Social Community Site Map
If you’re at the stage of drafting website application architecture for a social networking website, you should already have a clear understanding of the website objectives (what you want to accomplish), website requirements (what you want the website to do), and user groups (who will use the website).
The objective in drafting social network web application architecture is to align these three components into two deliverables: a site map and wireframe. Let’s begin by drafting a general social networking site map. The site map will help organize the required pages and prioritize order.
Keep in mind there are nine user groups who will use a social networking website: potential members, members, potential employees, employees, potential partners, partners, potential investors, investors, and publishers.
After the site map is complete, use a wireframe to help organize the website application architecture, including how you will present the information. At least create a wireframe for the homepage, registration, dashboard, my profile, and one page that just has text (i.e. our story page, FAQs, etc.).
To help wireframe a social networking site, use the site map and the wireframe guide below to begin drafting a layout.
It’s important to understand that most users have a computer display with 1024×768 pixels or more. According to W3Schools browser statistics, 36% of users have 1024×768 displays and 57% have an even higher screen resolution. To make sure your website looks good (no left, right scroll), this wireframe is 960 pixels wide.
Social Community Wireframe
The header area should be mostly the same throughout the entire website. Include a logo for branding and make sure to link the logo to the homepage. Also, include a positioning statement (unique value position) to let users know what you’re about and why you are different. This will quickly engage their attention and validate their needs. Include a call to action, such as a site tour, so users don’t have to think when they want to learn more. Another suggestion is to add a few quick links to frequently accessed pages like registers, login, my account, etc.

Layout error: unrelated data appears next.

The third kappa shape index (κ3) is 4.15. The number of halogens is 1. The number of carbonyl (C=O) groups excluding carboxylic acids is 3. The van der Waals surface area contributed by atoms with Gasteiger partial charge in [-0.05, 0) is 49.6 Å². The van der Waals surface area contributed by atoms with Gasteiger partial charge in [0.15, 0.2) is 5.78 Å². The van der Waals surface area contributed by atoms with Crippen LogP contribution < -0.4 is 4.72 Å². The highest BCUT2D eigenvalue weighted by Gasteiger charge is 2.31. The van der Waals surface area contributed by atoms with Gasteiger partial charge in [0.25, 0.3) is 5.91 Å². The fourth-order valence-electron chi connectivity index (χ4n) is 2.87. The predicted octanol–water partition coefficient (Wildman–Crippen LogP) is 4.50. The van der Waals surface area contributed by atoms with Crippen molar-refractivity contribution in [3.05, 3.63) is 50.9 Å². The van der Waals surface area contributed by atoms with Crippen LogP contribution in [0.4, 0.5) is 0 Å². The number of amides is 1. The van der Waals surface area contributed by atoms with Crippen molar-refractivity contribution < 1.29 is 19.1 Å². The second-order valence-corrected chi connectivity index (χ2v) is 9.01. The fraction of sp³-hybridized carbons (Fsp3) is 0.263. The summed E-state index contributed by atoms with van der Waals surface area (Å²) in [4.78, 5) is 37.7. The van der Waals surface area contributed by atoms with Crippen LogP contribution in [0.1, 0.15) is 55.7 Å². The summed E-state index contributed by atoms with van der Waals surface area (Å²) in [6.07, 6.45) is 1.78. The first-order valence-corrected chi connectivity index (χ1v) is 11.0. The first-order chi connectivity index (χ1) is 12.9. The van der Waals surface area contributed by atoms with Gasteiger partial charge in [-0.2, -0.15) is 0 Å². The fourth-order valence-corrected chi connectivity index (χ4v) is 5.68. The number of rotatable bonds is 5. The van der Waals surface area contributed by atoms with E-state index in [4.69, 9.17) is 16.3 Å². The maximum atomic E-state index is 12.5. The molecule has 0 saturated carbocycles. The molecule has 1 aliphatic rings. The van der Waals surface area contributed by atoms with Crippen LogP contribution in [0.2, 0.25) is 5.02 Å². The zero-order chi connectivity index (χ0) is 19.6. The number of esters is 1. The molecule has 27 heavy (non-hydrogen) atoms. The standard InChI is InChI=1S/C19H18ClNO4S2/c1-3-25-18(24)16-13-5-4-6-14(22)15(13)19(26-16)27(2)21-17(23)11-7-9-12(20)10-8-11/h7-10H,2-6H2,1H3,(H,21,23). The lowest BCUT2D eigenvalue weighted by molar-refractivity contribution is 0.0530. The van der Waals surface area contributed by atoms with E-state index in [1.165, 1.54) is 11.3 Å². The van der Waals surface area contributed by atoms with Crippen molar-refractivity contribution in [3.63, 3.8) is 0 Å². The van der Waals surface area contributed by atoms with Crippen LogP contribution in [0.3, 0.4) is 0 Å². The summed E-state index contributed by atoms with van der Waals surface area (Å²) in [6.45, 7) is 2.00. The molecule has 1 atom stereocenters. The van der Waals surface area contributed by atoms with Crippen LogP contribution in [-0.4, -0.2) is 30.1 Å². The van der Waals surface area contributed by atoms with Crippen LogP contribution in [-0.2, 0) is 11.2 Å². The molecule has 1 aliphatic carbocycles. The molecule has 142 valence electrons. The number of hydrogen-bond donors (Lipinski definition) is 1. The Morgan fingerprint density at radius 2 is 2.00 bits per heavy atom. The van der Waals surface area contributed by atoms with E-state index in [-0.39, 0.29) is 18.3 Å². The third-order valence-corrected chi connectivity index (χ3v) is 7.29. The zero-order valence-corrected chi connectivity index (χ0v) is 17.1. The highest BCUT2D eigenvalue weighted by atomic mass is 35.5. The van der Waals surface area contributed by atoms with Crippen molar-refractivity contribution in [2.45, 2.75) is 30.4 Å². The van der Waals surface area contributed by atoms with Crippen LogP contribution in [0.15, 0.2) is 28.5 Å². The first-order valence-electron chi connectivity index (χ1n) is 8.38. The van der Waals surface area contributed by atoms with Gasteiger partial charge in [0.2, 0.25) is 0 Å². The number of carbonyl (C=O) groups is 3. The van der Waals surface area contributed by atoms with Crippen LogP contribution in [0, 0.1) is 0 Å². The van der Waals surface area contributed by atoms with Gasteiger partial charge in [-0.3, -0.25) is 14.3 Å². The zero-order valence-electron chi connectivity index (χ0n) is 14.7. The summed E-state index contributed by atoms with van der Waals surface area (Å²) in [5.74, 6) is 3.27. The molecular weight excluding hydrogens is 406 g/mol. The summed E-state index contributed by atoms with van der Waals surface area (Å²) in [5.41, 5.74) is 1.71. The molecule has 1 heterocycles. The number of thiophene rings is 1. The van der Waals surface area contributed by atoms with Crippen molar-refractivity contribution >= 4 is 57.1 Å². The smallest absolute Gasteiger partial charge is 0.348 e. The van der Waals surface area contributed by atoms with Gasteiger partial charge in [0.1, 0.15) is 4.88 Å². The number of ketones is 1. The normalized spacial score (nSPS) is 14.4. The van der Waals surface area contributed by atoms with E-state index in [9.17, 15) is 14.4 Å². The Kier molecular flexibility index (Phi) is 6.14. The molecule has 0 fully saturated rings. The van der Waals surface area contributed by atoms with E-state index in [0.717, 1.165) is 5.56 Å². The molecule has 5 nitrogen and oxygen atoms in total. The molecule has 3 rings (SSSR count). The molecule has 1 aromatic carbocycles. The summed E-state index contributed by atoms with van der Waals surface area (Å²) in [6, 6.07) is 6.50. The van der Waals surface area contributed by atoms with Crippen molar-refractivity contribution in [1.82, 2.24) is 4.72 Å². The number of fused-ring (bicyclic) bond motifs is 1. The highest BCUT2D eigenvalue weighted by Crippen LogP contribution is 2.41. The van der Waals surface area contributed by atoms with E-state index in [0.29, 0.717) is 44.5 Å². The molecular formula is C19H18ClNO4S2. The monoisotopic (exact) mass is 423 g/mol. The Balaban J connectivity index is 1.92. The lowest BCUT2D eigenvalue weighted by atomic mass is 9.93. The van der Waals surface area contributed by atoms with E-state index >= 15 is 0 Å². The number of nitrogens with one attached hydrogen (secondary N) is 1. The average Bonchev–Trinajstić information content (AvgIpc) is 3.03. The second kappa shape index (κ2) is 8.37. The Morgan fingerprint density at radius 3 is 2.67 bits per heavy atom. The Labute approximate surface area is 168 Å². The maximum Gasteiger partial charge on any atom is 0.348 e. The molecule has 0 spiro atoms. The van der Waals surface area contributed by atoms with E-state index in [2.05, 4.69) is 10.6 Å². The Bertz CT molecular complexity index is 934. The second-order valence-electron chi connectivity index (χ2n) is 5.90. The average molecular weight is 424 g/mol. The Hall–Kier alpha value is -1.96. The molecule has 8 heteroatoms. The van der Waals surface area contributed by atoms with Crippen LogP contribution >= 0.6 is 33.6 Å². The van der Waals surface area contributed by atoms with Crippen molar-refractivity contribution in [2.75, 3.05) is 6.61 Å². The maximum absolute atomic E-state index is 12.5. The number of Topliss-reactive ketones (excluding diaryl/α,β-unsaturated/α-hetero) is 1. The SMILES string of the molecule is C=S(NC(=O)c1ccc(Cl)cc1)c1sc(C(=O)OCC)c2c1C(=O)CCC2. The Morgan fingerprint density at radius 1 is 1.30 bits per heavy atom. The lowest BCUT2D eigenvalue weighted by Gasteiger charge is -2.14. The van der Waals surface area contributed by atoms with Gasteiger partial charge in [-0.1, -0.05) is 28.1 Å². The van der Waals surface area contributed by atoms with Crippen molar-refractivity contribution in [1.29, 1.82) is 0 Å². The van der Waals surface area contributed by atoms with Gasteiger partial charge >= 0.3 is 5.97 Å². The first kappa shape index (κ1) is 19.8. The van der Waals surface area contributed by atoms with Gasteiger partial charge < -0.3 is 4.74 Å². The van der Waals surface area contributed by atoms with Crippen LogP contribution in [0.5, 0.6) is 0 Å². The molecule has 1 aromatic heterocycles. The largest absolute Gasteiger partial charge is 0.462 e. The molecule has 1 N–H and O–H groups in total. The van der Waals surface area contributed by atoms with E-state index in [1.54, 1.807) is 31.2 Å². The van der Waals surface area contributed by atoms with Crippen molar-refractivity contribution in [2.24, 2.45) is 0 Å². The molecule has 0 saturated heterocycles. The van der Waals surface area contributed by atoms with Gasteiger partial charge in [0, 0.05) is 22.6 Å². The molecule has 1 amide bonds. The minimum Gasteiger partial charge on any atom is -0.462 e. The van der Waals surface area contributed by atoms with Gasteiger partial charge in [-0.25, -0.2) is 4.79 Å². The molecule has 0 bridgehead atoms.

Bread Crumb Trail
Bread crumb trail navigation is a link based navigation that shows the path you traveled to arrive at a particular page. For example, you might start on the homepage, click to community, click to see all members, and then click to see a member’s profile page. As you navigate to the final page, a link trail appears (typically above the main content) that shows the pages previously visited. Each of these links should be clickable so a user can quickly go back.
The content area is where your main text, images, and videos will show on the web page. It’s important that users can quickly scan your content and the search engines can identify the important statements. To accomplish this, title each page inside the <h1> </h1> HTML tags, use a sub title in the <h2> </h2> HTML tags, and subheadings in the <h3> </h3>, <h4> </h4>, and <h5> </h5> HTML tags. The search engines will factor the content inside these HTML tags into their algorithm when positioning your site in the search engine results. Let your designer know to use these tags so their color and size help the reader scan through the website text.
The sidebar area can be used for subpage navigation within internal pages. It could also be used for advertising using standard banner sizes, such as the 250×250, multiple 125×125 square buttons, and the popular 160×600 wide skyscraper. Near the top of this area is a great place to add a newsletter sign up form and it doesn’t have to take up a lot of vertical space. Other options to consider during web application architecture include featured members, popular blogs, popular videos, and upcoming events.
In closing, this article’s goal was to give you an example of a social network site map that you could customize to fit your own needs. With this site map and the wireframe guide, you can draft a wireframe that will be user friendly, search engine friendly, and aligned with business objectives.